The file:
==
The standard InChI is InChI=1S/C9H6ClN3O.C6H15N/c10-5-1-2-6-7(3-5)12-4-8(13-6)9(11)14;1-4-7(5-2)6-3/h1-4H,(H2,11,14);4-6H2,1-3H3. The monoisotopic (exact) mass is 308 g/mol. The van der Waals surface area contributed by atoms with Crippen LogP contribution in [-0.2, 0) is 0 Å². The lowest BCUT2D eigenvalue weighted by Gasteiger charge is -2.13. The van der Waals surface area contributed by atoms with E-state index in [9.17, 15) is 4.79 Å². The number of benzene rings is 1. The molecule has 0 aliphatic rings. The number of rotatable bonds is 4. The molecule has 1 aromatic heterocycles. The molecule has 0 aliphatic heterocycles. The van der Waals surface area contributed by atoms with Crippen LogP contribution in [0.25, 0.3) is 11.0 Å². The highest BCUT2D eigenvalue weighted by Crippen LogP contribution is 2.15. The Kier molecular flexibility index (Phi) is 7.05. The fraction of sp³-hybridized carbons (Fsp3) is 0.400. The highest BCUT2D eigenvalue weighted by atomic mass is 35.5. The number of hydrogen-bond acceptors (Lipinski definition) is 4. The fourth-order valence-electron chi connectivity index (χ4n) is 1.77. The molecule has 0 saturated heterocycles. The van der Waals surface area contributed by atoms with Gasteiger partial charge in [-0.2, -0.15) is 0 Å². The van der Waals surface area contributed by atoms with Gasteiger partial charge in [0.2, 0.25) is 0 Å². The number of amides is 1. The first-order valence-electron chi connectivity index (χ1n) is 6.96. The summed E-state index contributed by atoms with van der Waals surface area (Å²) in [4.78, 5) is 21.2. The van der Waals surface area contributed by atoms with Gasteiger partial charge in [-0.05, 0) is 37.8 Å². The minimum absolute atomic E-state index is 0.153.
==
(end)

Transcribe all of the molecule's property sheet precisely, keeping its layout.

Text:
The standard InChI is InChI=1S/C9H6ClN3O.C6H15N/c10-5-1-2-6-7(3-5)12-4-8(13-6)9(11)14;1-4-7(5-2)6-3/h1-4H,(H2,11,14);4-6H2,1-3H3. The monoisotopic (exact) mass is 308 g/mol. The van der Waals surface area contributed by atoms with Crippen LogP contribution in [-0.2, 0) is 0 Å². The lowest BCUT2D eigenvalue weighted by Gasteiger charge is -2.13. The van der Waals surface area contributed by atoms with E-state index in [9.17, 15) is 4.79 Å². The number of benzene rings is 1. The molecule has 0 aliphatic rings. The number of rotatable bonds is 4. The molecule has 1 aromatic heterocycles. The molecule has 0 aliphatic heterocycles. The van der Waals surface area contributed by atoms with Crippen LogP contribution in [0.25, 0.3) is 11.0 Å². The highest BCUT2D eigenvalue weighted by Crippen LogP contribution is 2.15. The Kier molecular flexibility index (Phi) is 7.05. The fraction of sp³-hybridized carbons (Fsp3) is 0.400. The highest BCUT2D eigenvalue weighted by atomic mass is 35.5. The number of hydrogen-bond acceptors (Lipinski definition) is 4. The fourth-order valence-electron chi connectivity index (χ4n) is 1.77. The molecule has 0 saturated heterocycles. The van der Waals surface area contributed by atoms with Gasteiger partial charge in [-0.2, -0.15) is 0 Å². The van der Waals surface area contributed by atoms with Gasteiger partial charge in [0.2, 0.25) is 0 Å². The number of amides is 1. The first-order valence-electron chi connectivity index (χ1n) is 6.96. The summed E-state index contributed by atoms with van der Waals surface area (Å²) in [4.78, 5) is 21.2. The van der Waals surface area contributed by atoms with Gasteiger partial charge in [-0.05, 0) is 37.8 Å². The minimum absolute atomic E-state index is 0.153.